Alison shares Banksy’s artist’s statement in her post:
Banksy asserts that outside is where art should live, amongst us. And rather than street art being a fad, maybe it’s the last thousand years of art history that’s a blip, when art came inside in service of the church and institutions. But art’s rightful place is on the cave walls of our communities where it can act as a public service, provoke debate, voice concerns, forge identities.
The world we live in today is run – visually at least – by traffic signs, billboards and planning committees. Is that it? Don’t we want to live in a world made of art, not just decorated by it?
I wondered what sport might learn from this approach. I Imagine neighbourhoods having the opportunity to meet teachers, coaches and athletes on a regular basis … Midnight Basketball meets Football United meets Sport Matters.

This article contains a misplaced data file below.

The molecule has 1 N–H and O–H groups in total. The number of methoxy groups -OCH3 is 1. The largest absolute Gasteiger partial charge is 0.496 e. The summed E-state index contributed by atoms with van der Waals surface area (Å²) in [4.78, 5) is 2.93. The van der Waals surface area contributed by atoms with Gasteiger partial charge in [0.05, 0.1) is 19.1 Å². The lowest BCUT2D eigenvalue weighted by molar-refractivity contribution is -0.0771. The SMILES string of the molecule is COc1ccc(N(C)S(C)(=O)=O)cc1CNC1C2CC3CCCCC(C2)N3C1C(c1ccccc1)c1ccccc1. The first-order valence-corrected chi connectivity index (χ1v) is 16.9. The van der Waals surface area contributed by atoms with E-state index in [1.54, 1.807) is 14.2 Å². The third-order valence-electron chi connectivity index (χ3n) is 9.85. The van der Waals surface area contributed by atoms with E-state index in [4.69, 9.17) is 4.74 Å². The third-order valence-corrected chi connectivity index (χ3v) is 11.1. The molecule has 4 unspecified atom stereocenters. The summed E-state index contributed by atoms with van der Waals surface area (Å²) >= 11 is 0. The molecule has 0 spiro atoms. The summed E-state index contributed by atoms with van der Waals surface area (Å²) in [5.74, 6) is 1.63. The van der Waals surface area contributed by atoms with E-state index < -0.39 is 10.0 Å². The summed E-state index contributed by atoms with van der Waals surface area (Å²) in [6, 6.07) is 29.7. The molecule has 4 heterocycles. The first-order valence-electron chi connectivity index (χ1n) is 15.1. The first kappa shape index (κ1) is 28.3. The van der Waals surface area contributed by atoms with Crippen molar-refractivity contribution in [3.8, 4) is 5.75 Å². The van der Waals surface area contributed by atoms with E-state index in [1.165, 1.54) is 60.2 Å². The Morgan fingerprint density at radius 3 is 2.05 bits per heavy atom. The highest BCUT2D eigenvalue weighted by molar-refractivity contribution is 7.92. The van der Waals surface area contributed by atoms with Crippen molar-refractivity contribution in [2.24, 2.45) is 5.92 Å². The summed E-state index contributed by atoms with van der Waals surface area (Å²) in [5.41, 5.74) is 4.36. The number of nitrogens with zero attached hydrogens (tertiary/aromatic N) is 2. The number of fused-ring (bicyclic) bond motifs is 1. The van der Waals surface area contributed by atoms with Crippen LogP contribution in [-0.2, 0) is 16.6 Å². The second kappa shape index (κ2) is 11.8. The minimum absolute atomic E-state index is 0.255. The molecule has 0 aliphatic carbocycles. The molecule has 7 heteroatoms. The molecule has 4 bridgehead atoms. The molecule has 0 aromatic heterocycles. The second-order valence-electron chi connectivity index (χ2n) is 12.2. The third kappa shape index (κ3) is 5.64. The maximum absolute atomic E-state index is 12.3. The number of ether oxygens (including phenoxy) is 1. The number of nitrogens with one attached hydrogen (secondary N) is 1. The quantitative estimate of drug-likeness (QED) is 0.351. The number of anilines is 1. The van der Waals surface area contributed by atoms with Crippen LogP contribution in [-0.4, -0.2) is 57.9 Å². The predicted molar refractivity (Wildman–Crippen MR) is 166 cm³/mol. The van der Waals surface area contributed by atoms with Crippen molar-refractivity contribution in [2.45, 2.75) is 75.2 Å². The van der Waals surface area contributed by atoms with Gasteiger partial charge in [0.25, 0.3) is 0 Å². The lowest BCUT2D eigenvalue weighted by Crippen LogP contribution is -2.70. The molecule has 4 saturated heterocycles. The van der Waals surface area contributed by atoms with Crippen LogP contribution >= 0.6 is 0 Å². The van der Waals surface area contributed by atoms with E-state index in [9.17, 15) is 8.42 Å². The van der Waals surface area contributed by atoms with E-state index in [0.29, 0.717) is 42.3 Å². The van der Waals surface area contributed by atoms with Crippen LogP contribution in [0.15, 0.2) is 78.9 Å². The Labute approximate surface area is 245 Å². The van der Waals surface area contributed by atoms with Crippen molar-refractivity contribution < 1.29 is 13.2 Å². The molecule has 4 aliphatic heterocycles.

Keegan Hamilton of The Village Voice wrote about Banksy’s New York visit. Keegan suggests:
The fleeting nature of Banksy’s art is part of its appeal … a new piece each day in New York “turns the city into a giant game of treasure hunt.” Each work is a precious commodity that can disappear overnight. He (Banksy) wants them to be discovered in alleys next to dumpsters, not displayed in a sterile museum.
In my more fanciful moments I do imagine communities hosting diverse learning opportunities. Everyone shares their energy, experience and expertise. Creative and performing arts, play, games and sport can do this … and make micro open learning episodes a ‘normal’ part of our community experience.